I am in no way qualified as an expert in science, but nonetheless I find myself fascinated by the bits and pieces I hear of from the dialogue that occurs between science and religion. From the little bit I understand, the most compelling suggestion for the hand of God arising in science comes not from biology, where the theory of evolution suggests a random process of trial and error, but from the field of physics and cosmology, where something called the “anthropic pinciple” has been uncovered. As best I understand it, this principle focuses on the extraordinary fact that in the moment of the proverbial “big bang” all the conditions were in place in our universe in terms of the vast array of laws of physics that were necessary for the eventual evolution of not only life, but of what we refer to as “intelligent life.”
If you start from the assumption that the laws of the universe could, in theory be established in an infinite variety of possible ways, the vast majority of which would never permit the development of intelligent life, you are left with the question of why is this so? Even the slightest variation from the laws as they are established would have made the ultimate appearance of you and me quite impossible.
There are basically two ways to account for this extraordinary set of affairs. One is to credit it to mere chance. The other is to theorize that there is a great designer with an intention, in other words, God.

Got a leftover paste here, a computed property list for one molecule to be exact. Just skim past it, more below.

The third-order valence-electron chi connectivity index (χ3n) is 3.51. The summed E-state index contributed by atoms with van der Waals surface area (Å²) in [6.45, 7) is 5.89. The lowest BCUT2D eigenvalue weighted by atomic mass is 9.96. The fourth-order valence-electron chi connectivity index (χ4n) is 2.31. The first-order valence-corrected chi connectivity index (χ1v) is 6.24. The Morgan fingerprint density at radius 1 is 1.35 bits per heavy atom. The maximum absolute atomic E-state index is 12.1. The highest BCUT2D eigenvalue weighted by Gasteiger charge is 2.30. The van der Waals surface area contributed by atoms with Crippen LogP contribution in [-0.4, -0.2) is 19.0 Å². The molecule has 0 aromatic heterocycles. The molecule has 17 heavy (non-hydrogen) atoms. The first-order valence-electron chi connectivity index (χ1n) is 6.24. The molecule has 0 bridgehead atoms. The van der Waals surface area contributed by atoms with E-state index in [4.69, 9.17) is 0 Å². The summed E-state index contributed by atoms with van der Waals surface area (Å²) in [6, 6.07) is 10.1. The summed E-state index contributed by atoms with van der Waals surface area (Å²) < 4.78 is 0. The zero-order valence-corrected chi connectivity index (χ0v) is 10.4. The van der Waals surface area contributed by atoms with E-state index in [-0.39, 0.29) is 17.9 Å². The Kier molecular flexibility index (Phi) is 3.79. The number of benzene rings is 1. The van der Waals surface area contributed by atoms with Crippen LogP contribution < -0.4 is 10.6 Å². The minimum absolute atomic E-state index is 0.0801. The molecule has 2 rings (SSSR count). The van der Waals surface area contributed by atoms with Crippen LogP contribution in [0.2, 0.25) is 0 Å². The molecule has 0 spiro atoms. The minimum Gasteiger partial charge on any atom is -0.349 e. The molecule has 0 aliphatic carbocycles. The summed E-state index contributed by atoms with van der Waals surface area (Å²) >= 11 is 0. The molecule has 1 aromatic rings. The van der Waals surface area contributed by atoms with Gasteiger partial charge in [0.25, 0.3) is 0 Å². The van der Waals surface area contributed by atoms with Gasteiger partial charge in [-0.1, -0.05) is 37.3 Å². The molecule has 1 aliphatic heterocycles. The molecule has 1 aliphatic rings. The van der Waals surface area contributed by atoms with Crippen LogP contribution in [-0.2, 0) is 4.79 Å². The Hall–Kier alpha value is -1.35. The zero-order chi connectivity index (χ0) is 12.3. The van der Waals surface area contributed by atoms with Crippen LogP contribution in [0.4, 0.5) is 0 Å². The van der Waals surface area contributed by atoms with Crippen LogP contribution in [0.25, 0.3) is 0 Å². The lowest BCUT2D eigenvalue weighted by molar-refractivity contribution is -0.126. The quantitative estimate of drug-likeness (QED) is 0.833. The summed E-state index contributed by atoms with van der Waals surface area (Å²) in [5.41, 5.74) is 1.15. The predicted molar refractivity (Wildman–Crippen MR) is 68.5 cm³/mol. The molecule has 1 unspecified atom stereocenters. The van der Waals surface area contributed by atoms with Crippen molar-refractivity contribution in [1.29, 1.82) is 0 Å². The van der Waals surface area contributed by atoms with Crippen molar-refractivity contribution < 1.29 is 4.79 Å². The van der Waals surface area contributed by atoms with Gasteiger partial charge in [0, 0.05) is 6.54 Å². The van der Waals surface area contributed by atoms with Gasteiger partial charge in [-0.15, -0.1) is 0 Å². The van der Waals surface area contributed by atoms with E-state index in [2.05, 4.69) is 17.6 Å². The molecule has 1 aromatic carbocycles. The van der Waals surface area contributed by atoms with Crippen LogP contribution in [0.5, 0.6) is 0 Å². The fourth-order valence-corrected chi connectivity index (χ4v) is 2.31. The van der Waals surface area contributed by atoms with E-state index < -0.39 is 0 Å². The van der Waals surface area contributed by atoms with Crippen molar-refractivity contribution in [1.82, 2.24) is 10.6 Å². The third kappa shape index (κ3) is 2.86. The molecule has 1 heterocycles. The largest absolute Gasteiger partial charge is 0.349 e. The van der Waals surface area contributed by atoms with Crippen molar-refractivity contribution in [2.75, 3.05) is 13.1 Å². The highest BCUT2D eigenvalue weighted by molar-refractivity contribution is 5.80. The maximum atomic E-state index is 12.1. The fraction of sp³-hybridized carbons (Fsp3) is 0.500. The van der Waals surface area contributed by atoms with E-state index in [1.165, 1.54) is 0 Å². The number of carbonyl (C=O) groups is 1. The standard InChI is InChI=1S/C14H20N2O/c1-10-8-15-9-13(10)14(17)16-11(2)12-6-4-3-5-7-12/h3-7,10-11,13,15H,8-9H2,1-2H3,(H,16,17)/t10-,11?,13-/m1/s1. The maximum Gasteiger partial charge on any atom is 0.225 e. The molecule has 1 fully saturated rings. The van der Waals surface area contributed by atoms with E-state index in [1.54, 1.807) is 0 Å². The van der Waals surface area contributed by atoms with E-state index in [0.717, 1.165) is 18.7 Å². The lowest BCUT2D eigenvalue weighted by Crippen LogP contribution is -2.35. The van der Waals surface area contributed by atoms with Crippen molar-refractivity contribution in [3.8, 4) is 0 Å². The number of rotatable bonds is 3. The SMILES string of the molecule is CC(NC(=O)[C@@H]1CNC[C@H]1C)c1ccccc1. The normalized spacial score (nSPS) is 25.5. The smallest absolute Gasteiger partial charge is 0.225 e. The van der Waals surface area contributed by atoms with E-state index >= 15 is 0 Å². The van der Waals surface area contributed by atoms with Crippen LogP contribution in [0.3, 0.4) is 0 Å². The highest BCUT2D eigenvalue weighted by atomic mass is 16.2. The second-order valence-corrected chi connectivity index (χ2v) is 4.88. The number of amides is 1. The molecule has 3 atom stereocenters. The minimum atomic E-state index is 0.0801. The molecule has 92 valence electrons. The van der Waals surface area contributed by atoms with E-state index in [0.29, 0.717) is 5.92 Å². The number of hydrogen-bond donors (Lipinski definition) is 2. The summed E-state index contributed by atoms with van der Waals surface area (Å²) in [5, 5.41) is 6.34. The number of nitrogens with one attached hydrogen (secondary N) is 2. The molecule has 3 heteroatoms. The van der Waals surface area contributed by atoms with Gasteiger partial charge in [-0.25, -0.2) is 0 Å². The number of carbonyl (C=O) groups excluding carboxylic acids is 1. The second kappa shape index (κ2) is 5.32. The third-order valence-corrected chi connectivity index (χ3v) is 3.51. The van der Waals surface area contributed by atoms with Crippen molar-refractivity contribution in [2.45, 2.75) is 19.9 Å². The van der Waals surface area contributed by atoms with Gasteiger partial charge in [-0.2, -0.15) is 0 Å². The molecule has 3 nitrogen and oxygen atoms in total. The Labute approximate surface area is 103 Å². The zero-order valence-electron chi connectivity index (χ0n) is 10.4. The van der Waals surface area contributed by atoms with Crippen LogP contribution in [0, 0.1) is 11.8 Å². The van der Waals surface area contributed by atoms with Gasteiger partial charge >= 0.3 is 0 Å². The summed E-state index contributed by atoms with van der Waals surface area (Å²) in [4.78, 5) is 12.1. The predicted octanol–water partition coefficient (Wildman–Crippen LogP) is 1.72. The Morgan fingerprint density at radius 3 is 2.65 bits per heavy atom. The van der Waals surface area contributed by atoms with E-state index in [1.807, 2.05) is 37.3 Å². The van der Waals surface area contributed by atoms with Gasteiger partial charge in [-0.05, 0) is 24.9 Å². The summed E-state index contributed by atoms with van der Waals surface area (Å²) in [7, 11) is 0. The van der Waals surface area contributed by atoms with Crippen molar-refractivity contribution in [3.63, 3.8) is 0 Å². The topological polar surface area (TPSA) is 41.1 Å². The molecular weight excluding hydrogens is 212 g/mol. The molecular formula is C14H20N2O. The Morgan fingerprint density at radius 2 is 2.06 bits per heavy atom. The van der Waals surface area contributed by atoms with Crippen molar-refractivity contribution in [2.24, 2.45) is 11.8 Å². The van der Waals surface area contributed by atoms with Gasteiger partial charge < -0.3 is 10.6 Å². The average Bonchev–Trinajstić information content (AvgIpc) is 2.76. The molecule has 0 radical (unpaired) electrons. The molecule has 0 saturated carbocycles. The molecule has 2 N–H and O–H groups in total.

In order to make the “chance” explanation more palatable, some cosmologists have theorized the notion of an infinity of parallel universes, each with a separate set of physical laws, in which our life-friendly universe is only one. In such a context, the fact that the known universe is so life-friendly loses its impressive distinction.
Many have suggested that the design explanation is far more plausible than the chance one, and that the parallel universe theory arises from a bias on the part of the theorists to avoid at all costs resorting to God to account for the way things are.
If, as I do, you find the notion of design more plausible than chance, then it leads to an extraordinary sense of awe and wonder (if you let yourself go there.) On this earth alone, something like eight billion years have passed in anticipation of the appearance of we so-called intelligent beings. (The number gets many, many times greater if you figure in the “years” prior to the creation of the earth, leading back to the original “big bang” of the universe.) The anthropic principle can make you wonder whether the whole blessed thing was designed with an end in mind that is tied into our appearance, and that Genesis 1 is on to something when it describes us as being created in the image and likeness of the creator on the final day of creation. All those billions and billions of years of anticipation is quite a drum roll, if you know what I mean?
On the other hand, if after such a long drum roll all the Creator has to show for it is Paris Hilton and masses of human beings obsessed with the details of her life, well, you can’t help but feel a cosmic sense of let down.